Great news if you're feeling nostalgic for the halcyon days of the middle of the last decade, that era when the music industry's battles with file-sharing networks left the Internet scattered with the burnt-out shells (ahem, legitimate music stores) of Napster and Kazaa. Yesterday, a U.S. District Court judge ordered LimeWire, one of the increasingly scarce peer-to-peer file sharing networks, to cease operations of its searching, downloading, file trading and distribution features immediately.
The decision came down as a part of a lawsuit filed against LimeWire in 2006 by the Recording Industry Association of America (RIAA), the body which represents the interests of the many record labels, including the four remaining major labels (EMI, Sony, Universal, and Warner).
Lime Group, the owner of the LimeWire software, was found liable of copyright infringement in the lawsuit in May. Lime Group has also been ordered to "use all reasonable technological means to immediately cease and desist the current infringement" pursued by users who had downloaded the application before the decision.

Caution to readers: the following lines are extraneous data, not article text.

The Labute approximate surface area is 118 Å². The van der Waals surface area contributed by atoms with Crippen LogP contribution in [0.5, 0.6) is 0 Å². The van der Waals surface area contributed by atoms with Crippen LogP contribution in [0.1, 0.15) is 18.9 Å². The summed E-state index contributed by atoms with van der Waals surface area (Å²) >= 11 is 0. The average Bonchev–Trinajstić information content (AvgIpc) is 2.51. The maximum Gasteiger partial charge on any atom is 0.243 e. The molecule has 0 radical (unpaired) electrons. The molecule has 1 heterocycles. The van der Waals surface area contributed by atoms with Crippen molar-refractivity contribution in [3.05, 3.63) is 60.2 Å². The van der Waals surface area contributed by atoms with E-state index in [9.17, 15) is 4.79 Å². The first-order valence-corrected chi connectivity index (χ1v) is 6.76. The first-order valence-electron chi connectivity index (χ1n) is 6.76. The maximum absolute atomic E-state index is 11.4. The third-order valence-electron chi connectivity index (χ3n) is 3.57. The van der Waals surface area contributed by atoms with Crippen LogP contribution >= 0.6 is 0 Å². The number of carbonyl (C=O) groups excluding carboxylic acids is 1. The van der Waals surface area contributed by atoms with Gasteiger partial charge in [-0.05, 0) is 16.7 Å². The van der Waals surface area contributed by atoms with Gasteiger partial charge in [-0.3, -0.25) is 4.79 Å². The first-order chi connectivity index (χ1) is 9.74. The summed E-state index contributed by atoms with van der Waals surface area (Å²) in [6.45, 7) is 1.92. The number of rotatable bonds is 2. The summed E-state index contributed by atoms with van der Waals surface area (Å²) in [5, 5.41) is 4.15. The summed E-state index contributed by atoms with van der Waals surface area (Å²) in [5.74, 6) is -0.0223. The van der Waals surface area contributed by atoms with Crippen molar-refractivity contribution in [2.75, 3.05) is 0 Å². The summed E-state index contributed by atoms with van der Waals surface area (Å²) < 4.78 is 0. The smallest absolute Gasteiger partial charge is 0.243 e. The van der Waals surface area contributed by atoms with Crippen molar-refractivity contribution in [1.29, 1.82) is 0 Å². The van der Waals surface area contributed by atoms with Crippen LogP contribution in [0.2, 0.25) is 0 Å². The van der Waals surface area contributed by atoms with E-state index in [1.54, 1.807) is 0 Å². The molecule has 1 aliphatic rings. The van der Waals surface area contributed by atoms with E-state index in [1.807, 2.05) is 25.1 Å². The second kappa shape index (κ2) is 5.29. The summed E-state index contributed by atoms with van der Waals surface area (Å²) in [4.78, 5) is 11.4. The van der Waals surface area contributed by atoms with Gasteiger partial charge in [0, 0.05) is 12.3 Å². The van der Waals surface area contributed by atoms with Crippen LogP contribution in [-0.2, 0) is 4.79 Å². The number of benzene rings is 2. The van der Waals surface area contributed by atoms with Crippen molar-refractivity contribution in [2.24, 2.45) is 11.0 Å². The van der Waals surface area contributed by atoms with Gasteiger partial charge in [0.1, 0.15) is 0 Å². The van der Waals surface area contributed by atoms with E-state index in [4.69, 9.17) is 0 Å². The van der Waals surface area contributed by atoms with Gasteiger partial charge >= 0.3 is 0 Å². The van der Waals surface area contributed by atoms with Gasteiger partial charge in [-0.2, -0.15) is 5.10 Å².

Visitors to Limewire.com are now blocked from entering the site, which now displays a legal notice proclaiming:
This is an official notice that LimeWire is under a court-ordered injunction to stop distributing and supporting its file-sharing software. Downloading or sharing copyrighted content without authorization is illegal.
LimeWire's digital music store is still in operation, but it can only sell songs licensed by the recording's owner, which means that most of the top songs on the site are on labels not represented by the RIAA. Recent releases by Katy Perry (on Capitol, which is owned by EMI), Neil Young (on Reprise, owned by Warner), Kenny Chesney (on Sony Nashville) and Rick Ross (on Def Jam, owned by Universal) are not available on the site.